The increase in the use of email and computers in workspots could me making both skilled and educated workers dumb, a recent report has revealed.
The survey measures the state of literacy and numeracy skills in 338 businesses employing about 56,000 workers.
Deputy Prime Minister Julia Gillard said the issue was an emerging problem.
"It's something we wouldn't have seen reported by business before," News.com.au quoted her as saying.
"There would be many older professionals that do need assistance to deal with things like email addresses," she added.
The report found that the use of email or web-based communication had uncovered another layer of illiteracy.
"Employees who have a reasonable level of literacy skill but are unable to complete some workplace tasks to the standard required," said Gillard.
"This included tasks like using appropriate email language in communications between employees and external customers.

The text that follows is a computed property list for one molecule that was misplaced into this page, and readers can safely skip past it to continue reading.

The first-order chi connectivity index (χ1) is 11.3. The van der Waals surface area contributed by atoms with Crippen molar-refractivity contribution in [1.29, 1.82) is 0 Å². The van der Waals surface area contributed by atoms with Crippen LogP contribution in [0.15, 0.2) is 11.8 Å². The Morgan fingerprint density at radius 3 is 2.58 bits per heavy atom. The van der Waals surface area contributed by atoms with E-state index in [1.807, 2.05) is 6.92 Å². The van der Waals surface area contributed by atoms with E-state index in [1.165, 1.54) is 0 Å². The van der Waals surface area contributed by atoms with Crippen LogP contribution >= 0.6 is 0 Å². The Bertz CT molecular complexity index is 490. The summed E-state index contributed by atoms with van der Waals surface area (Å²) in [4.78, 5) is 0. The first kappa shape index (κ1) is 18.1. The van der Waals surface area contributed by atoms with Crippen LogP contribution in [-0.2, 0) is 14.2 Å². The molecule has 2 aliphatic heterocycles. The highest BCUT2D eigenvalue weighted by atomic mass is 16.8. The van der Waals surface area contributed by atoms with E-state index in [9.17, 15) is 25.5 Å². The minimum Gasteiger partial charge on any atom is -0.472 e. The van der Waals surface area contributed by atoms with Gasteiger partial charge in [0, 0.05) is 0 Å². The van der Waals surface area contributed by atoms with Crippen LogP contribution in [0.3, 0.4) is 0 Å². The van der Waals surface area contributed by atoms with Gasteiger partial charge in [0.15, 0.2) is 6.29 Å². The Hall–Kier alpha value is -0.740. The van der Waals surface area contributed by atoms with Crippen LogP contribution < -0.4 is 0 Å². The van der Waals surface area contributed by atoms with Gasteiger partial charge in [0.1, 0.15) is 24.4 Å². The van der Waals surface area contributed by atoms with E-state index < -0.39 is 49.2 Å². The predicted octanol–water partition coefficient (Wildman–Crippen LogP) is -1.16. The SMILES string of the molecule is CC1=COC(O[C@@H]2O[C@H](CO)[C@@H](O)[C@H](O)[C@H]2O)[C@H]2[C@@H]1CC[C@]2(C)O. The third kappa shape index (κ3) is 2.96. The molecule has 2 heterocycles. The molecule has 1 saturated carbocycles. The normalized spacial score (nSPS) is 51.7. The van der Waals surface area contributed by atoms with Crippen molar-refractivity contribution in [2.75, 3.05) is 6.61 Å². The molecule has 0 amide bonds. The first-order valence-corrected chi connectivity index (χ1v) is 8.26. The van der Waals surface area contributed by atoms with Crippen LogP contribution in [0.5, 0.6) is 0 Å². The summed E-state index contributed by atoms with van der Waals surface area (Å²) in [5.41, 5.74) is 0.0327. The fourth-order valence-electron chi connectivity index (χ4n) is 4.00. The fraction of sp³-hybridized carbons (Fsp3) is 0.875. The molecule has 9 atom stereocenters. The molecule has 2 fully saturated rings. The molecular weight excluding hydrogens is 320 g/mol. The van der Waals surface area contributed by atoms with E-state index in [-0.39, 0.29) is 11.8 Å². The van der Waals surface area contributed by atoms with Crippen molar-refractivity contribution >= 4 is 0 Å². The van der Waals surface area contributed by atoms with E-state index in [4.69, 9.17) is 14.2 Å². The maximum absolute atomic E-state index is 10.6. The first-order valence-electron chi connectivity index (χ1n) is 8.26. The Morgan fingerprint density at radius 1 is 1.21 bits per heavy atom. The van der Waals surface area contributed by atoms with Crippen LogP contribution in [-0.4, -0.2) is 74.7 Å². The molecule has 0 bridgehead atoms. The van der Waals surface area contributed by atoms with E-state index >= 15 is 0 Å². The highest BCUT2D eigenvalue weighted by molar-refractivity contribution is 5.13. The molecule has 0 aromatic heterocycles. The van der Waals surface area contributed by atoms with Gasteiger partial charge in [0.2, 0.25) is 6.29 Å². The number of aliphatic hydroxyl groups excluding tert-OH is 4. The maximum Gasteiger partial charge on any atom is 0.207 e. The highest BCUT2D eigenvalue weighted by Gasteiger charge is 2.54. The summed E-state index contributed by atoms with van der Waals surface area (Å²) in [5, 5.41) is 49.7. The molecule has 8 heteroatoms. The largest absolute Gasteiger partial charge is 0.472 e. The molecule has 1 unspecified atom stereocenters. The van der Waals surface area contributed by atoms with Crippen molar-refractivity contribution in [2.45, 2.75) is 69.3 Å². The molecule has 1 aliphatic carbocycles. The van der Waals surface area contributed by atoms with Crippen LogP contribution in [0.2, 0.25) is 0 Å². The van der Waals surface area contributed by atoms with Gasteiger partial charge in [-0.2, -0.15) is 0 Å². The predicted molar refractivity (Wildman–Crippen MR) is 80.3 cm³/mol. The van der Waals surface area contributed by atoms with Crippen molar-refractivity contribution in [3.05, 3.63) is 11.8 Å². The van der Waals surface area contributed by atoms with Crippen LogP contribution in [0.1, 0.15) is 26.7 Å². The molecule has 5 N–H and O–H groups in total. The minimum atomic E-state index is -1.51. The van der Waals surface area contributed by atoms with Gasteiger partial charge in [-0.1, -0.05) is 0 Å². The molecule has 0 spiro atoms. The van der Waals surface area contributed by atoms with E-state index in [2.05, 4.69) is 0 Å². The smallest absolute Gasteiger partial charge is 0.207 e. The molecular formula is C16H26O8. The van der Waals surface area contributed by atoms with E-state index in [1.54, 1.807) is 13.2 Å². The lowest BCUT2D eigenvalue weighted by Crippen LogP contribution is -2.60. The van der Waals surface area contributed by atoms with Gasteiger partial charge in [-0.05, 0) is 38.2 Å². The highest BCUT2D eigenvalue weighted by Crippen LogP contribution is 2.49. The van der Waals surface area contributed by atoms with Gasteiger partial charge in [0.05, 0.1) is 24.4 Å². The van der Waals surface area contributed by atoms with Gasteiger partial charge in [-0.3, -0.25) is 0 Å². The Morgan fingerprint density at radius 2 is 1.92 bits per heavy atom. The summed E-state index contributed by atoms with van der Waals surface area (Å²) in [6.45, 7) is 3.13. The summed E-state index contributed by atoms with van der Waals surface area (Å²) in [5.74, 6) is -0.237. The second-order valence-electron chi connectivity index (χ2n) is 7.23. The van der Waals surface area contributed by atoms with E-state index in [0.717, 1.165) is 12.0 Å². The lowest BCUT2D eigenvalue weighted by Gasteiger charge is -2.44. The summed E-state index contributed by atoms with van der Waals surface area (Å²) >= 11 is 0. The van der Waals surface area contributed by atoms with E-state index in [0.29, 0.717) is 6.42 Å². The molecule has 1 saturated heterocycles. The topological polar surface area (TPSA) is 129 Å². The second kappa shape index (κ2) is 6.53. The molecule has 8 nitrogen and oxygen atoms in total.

"Some employers reported that employees with high-level technical skills, such as engineers, were poor communicators within workplace settings," she added.
One-in-four businesses indicated they had concerns about the literacy and numeracy of apprentices and technicians that they were employing.
AIG chief executive Heather Ridout said the issue had become a big problem.
"The skill intensity of jobs is rising all the time," said Gillard.
The report found that the services industry was most affected, with 16 per cent of service companies saying they were highly affected by poor literacy and numeracy, compared with 7 per cent of manufacturing companies and 3 per cent of construction firms.